A pair of surface-piercing hydrofoils on a catamaran. As the boat heels, the leeward foil is submerged further and its upper surface cants over and generates a greater righting force.

Flying into the future

Whilst hydrofoils have seen a boom in sailing boats, and indeed other wind-powered craft such as kitesurfs and windsurfs in recent years, their use in passenger and work boats has not made so much headway.

This is now changing. The increasing focus on emissions arising from the marine sector has prompted boatbuilders to start shifting towards electric propulsion, which is becoming increasingly feasible as battery and motor technology improves (see our previous blog on how the tide is turning for electric propulsion in the shipping industry). Just as with cars, range anxiety is real with electric boats and in order to make the most of the energy stored in the batteries of these electric boats, hydrofoils are being employed to reduce drag. Artemis already have a fully-electric workboat that is using their eFoiler® system (the subject of a handful of patent applications) featuring twin ‘T’-foils, which they claim can reduce energy costs by 70%. Candela, a Swedish electric boat outfit partnering with Polestar for their battery systems, claim to go one better, stating an 80% reduction in drag for their P-8 water taxi.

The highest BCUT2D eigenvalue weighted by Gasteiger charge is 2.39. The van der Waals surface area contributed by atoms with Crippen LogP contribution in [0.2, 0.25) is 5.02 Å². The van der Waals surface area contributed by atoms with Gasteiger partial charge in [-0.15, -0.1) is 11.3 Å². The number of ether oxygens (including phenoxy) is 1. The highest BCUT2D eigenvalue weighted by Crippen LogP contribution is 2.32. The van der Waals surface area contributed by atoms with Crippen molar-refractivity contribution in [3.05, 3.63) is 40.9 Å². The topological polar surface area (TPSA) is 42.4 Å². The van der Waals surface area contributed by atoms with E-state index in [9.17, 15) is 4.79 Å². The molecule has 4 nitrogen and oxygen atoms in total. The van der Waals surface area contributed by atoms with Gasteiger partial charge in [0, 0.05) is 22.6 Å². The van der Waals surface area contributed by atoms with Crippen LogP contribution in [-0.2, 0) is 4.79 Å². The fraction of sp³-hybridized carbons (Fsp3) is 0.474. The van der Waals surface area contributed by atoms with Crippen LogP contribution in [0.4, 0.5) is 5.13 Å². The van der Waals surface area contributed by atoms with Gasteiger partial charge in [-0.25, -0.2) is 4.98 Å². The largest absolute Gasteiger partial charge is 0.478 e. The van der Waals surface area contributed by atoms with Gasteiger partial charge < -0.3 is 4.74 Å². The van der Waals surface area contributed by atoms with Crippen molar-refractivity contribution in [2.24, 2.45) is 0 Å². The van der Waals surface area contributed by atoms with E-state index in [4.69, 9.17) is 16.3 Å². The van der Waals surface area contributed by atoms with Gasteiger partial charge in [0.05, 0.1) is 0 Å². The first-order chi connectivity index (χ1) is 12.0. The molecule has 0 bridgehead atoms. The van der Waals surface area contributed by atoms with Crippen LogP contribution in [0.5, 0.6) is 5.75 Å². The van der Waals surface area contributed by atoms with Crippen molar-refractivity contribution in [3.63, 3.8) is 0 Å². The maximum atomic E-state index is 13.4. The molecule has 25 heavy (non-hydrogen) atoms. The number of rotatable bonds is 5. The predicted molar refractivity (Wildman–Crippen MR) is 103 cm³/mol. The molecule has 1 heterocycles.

A pair of ‘C’-shaped hydrofoils on a catamaran. Each foil can be moved within its hull to alter the proportion of it exposed to the water, and thus the magnitude and direction of the force it generates.